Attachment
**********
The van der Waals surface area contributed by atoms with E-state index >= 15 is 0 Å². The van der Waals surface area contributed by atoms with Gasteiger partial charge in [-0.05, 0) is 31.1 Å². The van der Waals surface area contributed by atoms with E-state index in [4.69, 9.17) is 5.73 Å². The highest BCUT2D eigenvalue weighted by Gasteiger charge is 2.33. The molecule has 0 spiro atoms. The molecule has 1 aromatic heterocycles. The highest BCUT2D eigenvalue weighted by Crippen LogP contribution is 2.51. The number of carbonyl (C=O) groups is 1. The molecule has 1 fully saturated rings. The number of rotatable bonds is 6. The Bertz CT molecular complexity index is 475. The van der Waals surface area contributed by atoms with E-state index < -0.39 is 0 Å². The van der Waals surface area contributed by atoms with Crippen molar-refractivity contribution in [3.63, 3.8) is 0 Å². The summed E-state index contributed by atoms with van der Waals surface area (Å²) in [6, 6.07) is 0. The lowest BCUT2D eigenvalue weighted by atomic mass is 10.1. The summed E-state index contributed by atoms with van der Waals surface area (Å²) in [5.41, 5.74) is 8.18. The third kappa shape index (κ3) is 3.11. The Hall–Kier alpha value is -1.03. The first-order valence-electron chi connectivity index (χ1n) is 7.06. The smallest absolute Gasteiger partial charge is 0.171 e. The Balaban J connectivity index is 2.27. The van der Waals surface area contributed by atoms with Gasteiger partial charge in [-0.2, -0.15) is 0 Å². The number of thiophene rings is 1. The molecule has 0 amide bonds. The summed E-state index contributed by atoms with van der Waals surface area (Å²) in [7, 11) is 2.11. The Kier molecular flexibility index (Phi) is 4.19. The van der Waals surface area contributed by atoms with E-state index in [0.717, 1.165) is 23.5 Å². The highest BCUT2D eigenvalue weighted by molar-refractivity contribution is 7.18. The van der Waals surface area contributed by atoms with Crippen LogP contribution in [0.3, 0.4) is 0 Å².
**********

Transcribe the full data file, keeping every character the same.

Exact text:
The van der Waals surface area contributed by atoms with E-state index >= 15 is 0 Å². The van der Waals surface area contributed by atoms with Gasteiger partial charge in [-0.05, 0) is 31.1 Å². The van der Waals surface area contributed by atoms with E-state index in [4.69, 9.17) is 5.73 Å². The highest BCUT2D eigenvalue weighted by Gasteiger charge is 2.33. The molecule has 0 spiro atoms. The molecule has 1 aromatic heterocycles. The highest BCUT2D eigenvalue weighted by Crippen LogP contribution is 2.51. The number of carbonyl (C=O) groups is 1. The molecule has 1 fully saturated rings. The number of rotatable bonds is 6. The Bertz CT molecular complexity index is 475. The van der Waals surface area contributed by atoms with E-state index < -0.39 is 0 Å². The van der Waals surface area contributed by atoms with Crippen molar-refractivity contribution in [3.63, 3.8) is 0 Å². The summed E-state index contributed by atoms with van der Waals surface area (Å²) in [6, 6.07) is 0. The lowest BCUT2D eigenvalue weighted by atomic mass is 10.1. The summed E-state index contributed by atoms with van der Waals surface area (Å²) in [5.41, 5.74) is 8.18. The third kappa shape index (κ3) is 3.11. The Hall–Kier alpha value is -1.03. The first-order valence-electron chi connectivity index (χ1n) is 7.06. The smallest absolute Gasteiger partial charge is 0.171 e. The Balaban J connectivity index is 2.27. The van der Waals surface area contributed by atoms with Gasteiger partial charge in [-0.2, -0.15) is 0 Å². The number of thiophene rings is 1. The molecule has 0 amide bonds. The summed E-state index contributed by atoms with van der Waals surface area (Å²) in [7, 11) is 2.11. The Kier molecular flexibility index (Phi) is 4.19. The van der Waals surface area contributed by atoms with E-state index in [0.717, 1.165) is 23.5 Å². The highest BCUT2D eigenvalue weighted by molar-refractivity contribution is 7.18. The van der Waals surface area contributed by atoms with Crippen LogP contribution in [0.3, 0.4) is 0 Å².